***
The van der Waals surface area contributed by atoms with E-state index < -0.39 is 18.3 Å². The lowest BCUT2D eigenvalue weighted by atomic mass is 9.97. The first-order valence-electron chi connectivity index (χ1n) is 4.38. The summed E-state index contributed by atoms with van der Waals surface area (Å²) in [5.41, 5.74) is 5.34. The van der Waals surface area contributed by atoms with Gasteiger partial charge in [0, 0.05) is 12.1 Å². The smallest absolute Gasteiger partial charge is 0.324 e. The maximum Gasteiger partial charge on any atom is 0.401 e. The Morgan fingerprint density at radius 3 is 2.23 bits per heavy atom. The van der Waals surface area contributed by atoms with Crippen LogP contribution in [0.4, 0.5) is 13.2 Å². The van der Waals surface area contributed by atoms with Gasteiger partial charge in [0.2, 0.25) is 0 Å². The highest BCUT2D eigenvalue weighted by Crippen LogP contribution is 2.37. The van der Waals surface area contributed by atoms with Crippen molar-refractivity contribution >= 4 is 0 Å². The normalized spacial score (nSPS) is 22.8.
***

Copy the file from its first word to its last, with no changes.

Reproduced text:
The van der Waals surface area contributed by atoms with E-state index < -0.39 is 18.3 Å². The lowest BCUT2D eigenvalue weighted by atomic mass is 9.97. The first-order valence-electron chi connectivity index (χ1n) is 4.38. The summed E-state index contributed by atoms with van der Waals surface area (Å²) in [5.41, 5.74) is 5.34. The van der Waals surface area contributed by atoms with Gasteiger partial charge in [0, 0.05) is 12.1 Å². The smallest absolute Gasteiger partial charge is 0.324 e. The maximum Gasteiger partial charge on any atom is 0.401 e. The Morgan fingerprint density at radius 3 is 2.23 bits per heavy atom. The van der Waals surface area contributed by atoms with Crippen LogP contribution in [0.4, 0.5) is 13.2 Å². The van der Waals surface area contributed by atoms with Gasteiger partial charge in [0.2, 0.25) is 0 Å². The highest BCUT2D eigenvalue weighted by Crippen LogP contribution is 2.37. The van der Waals surface area contributed by atoms with Crippen molar-refractivity contribution >= 4 is 0 Å². The normalized spacial score (nSPS) is 22.8.